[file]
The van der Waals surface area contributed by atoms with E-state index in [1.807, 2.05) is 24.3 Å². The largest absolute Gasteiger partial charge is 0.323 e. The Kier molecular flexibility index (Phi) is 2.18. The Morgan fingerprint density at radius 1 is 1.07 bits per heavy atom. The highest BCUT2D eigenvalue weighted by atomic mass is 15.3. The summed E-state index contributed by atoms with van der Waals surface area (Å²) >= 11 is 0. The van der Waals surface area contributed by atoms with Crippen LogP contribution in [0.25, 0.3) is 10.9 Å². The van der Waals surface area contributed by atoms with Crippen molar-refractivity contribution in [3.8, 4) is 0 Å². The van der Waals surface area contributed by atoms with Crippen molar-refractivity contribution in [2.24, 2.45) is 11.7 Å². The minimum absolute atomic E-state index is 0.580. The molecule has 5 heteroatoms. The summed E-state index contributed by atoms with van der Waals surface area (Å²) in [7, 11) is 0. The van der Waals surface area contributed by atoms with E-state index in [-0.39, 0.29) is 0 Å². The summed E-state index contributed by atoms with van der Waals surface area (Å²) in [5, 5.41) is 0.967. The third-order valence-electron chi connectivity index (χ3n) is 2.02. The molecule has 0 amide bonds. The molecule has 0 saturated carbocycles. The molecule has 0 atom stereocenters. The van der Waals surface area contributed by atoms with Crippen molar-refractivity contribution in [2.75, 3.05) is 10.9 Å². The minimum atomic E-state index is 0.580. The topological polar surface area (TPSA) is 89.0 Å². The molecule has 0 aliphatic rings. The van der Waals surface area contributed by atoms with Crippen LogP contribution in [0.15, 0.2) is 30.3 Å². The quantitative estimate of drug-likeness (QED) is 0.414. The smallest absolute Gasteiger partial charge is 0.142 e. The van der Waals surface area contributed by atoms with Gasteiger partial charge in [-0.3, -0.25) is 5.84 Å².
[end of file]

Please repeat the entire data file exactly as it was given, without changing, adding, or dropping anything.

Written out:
The van der Waals surface area contributed by atoms with E-state index in [1.807, 2.05) is 24.3 Å². The largest absolute Gasteiger partial charge is 0.323 e. The Kier molecular flexibility index (Phi) is 2.18. The Morgan fingerprint density at radius 1 is 1.07 bits per heavy atom. The highest BCUT2D eigenvalue weighted by atomic mass is 15.3. The summed E-state index contributed by atoms with van der Waals surface area (Å²) >= 11 is 0. The van der Waals surface area contributed by atoms with Crippen LogP contribution in [0.25, 0.3) is 10.9 Å². The van der Waals surface area contributed by atoms with Crippen molar-refractivity contribution in [3.8, 4) is 0 Å². The van der Waals surface area contributed by atoms with Crippen molar-refractivity contribution in [2.24, 2.45) is 11.7 Å². The minimum absolute atomic E-state index is 0.580. The molecule has 5 heteroatoms. The summed E-state index contributed by atoms with van der Waals surface area (Å²) in [7, 11) is 0. The van der Waals surface area contributed by atoms with E-state index in [-0.39, 0.29) is 0 Å². The summed E-state index contributed by atoms with van der Waals surface area (Å²) in [5, 5.41) is 0.967. The third-order valence-electron chi connectivity index (χ3n) is 2.02. The molecule has 0 amide bonds. The molecule has 0 saturated carbocycles. The molecule has 0 atom stereocenters. The van der Waals surface area contributed by atoms with Crippen molar-refractivity contribution in [2.75, 3.05) is 10.9 Å². The minimum atomic E-state index is 0.580. The topological polar surface area (TPSA) is 89.0 Å². The molecule has 0 aliphatic rings. The van der Waals surface area contributed by atoms with Crippen LogP contribution in [0.15, 0.2) is 30.3 Å². The quantitative estimate of drug-likeness (QED) is 0.414. The smallest absolute Gasteiger partial charge is 0.142 e. The van der Waals surface area contributed by atoms with Gasteiger partial charge in [-0.3, -0.25) is 5.84 Å².